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Pirates’ Defense Is Bringing Surprise Pitching Down

Jaso misplays a ball in right, but he still might be one of the best options for this defense right now. Credit: Charles LeClaire-USA TODAY Sports

Entering play Monday, the Pirates had only allowed 63 earned runs. That probably deserves an asterisk next to it after the cavalcade of the Cubs crossing home last that night, but hey, it’s still a factual statement. Just a tad outdated.

Even with that hometown beatdown fresh in all of our minds, the starting pitching has, as a whole, been pretty good. Their 12 quality starts are tied for the second most in all of baseball. Even if Nova and Taillon regress a little, Cole is pointed in the right direction and Glasnow should improve as the year goes on. What was supposed to be a weakness has been a strength through the first month.

But just imagine how good they would be if the defense was backing them up.

The Pirates’ gloves this year have ranged anywhere from “bad” to “screaming into a pillow worthy.” Through their first 18 games, they allowed 15 unearned runs — the worst in the majors. Even though they were best in the NL in earned runs allowed, their 78 total runs ranked sixth in the senior circuit. They allowed another unearned tally Monday, but they’re probably dropping a few spots for reasons other than Cervelli dropping an easy tag.

But errors are not always the best indicator for a player’s defensive skills. If a ball is hit to a spot where a defender can get to it but can not complete the play, he gets an error. That does not mean he is a worse defender than the player who could not get to the ball even though he had no play and his fielding percentage stays in tact.

A better metric for gauging this defense is defensive runs saved, but that makes the leather look even bleaker.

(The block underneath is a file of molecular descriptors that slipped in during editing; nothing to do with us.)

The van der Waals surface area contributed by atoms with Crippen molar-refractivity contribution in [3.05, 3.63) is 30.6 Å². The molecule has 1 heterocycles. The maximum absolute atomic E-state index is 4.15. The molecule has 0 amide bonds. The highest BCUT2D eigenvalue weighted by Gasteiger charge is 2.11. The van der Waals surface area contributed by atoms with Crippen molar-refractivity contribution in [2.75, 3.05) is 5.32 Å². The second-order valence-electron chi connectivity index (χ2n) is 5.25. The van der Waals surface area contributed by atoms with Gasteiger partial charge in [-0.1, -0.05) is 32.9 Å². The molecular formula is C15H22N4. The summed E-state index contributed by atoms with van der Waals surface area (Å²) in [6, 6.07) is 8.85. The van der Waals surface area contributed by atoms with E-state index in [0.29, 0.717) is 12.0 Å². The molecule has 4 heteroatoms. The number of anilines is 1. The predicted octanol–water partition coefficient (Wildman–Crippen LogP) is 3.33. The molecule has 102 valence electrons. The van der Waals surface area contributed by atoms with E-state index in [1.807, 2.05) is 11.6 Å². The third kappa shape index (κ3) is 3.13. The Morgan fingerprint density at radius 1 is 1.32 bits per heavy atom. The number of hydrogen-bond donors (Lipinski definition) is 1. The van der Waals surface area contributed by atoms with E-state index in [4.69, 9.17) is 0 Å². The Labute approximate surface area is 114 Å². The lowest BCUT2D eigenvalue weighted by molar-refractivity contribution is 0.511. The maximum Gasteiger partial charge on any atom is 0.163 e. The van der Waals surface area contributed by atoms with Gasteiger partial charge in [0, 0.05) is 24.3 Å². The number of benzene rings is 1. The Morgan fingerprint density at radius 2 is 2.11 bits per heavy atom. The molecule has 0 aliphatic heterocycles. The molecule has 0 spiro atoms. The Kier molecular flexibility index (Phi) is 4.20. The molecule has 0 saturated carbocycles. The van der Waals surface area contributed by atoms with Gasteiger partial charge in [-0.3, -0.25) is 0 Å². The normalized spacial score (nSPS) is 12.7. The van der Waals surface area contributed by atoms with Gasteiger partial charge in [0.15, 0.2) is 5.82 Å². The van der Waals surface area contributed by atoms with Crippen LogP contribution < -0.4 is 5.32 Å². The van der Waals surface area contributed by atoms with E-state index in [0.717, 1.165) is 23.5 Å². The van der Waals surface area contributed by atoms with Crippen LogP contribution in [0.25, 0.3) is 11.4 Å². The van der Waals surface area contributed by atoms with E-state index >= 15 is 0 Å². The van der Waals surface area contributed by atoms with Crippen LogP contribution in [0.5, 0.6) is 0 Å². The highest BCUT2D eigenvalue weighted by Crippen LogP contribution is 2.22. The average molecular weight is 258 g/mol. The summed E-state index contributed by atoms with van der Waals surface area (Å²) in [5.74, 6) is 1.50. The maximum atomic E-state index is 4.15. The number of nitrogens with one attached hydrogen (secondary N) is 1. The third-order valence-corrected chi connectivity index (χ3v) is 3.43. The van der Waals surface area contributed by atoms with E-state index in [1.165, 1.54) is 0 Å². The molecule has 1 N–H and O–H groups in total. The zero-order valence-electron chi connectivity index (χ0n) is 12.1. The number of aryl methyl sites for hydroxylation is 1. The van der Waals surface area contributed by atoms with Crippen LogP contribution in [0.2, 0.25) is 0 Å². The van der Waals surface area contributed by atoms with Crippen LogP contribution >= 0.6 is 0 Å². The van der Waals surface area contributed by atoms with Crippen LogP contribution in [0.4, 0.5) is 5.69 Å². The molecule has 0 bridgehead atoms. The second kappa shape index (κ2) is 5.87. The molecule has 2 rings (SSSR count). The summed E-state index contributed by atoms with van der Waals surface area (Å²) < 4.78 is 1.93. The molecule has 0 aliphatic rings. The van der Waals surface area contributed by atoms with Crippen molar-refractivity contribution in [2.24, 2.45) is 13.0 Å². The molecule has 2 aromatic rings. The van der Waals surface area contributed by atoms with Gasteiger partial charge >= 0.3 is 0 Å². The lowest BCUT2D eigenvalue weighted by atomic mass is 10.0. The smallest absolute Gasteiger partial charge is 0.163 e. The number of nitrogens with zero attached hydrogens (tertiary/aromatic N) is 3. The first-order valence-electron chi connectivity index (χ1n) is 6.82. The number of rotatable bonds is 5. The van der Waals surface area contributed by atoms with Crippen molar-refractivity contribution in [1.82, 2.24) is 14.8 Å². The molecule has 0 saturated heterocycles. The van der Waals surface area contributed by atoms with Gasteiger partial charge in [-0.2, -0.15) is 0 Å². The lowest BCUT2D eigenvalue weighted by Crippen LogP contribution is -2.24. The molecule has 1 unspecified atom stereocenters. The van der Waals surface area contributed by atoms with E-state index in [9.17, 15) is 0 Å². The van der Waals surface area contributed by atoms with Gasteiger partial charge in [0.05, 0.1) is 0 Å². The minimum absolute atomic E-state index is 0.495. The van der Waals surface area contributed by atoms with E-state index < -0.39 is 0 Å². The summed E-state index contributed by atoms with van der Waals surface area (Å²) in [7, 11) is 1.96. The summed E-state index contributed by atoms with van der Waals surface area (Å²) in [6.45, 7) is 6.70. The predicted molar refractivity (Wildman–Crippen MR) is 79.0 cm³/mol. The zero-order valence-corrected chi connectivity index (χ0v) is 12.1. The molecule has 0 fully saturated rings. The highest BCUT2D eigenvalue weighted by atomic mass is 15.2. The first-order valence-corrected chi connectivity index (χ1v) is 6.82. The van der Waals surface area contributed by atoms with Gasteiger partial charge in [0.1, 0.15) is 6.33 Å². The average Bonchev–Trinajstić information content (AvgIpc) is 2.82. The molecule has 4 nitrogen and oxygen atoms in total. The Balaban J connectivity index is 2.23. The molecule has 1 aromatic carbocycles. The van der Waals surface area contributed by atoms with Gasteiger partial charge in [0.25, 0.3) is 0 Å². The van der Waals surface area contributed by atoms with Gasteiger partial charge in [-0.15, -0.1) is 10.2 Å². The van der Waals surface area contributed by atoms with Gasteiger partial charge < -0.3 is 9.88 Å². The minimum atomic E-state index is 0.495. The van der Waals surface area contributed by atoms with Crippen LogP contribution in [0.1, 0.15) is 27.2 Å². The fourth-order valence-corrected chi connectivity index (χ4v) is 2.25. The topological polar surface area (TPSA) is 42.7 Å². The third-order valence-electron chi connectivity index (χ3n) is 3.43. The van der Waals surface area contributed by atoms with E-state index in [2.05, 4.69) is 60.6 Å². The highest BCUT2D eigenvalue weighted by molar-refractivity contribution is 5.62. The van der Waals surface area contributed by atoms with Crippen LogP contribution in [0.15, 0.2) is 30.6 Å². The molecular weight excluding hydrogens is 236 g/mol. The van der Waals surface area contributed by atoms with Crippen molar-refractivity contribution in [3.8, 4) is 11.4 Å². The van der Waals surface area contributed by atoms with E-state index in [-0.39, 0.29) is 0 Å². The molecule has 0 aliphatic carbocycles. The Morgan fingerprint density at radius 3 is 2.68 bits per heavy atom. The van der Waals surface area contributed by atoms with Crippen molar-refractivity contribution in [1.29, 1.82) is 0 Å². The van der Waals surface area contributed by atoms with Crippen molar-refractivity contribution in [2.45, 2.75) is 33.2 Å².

In the Pirates’ first 1,443 defensive innings, they combined for a -7 DRS. That’s the fifth worst mark in baseball. In 13,056 innings last year, they were worth -17 DRS, which was the 11th worst in baseball. In 2015, they were +8. In 2014, they were +28. In 2013, it was +60, which is why the pitching was a strength despite having a below average rotation on paper.

Are you noticing a trend? The defense is now costing itself a run every 206 defensive innings. If they combine for 13,400 innings like they did in 2015, that is a pace of -65 DRS. That’s a 125 run drop off in just five years. That’s about a fifth of the runs a good team would allow on the season.

Hurdle said Saturday that the defense needs to “tighten up.” That came the same day Adam Frazier booted an easy two out grounder in the eighth, resulting in the Yankees scoring five runs and taking the lead. Jaso also misread a sinking liner in right earlier that turned a single into a double, but he said he didn’t want to pick at a scab. That was probably the right thing to say about the guy making his second career start in right, but that does not hide all the other scabs around the diamond now.

Andrew McCutchen is back in center after an entire offseason of everyone saying he probably shouldn’t be in center anymore. He’s passed the eye test so far, and I love the fire he showed during “this is my spot”-gate, but even at a normal starting depth, he is at best a subpar defender at a premium position. He is most likely just keeping the spot warm for Starling Marte, or if you’re a pessimist, Austin Meadows.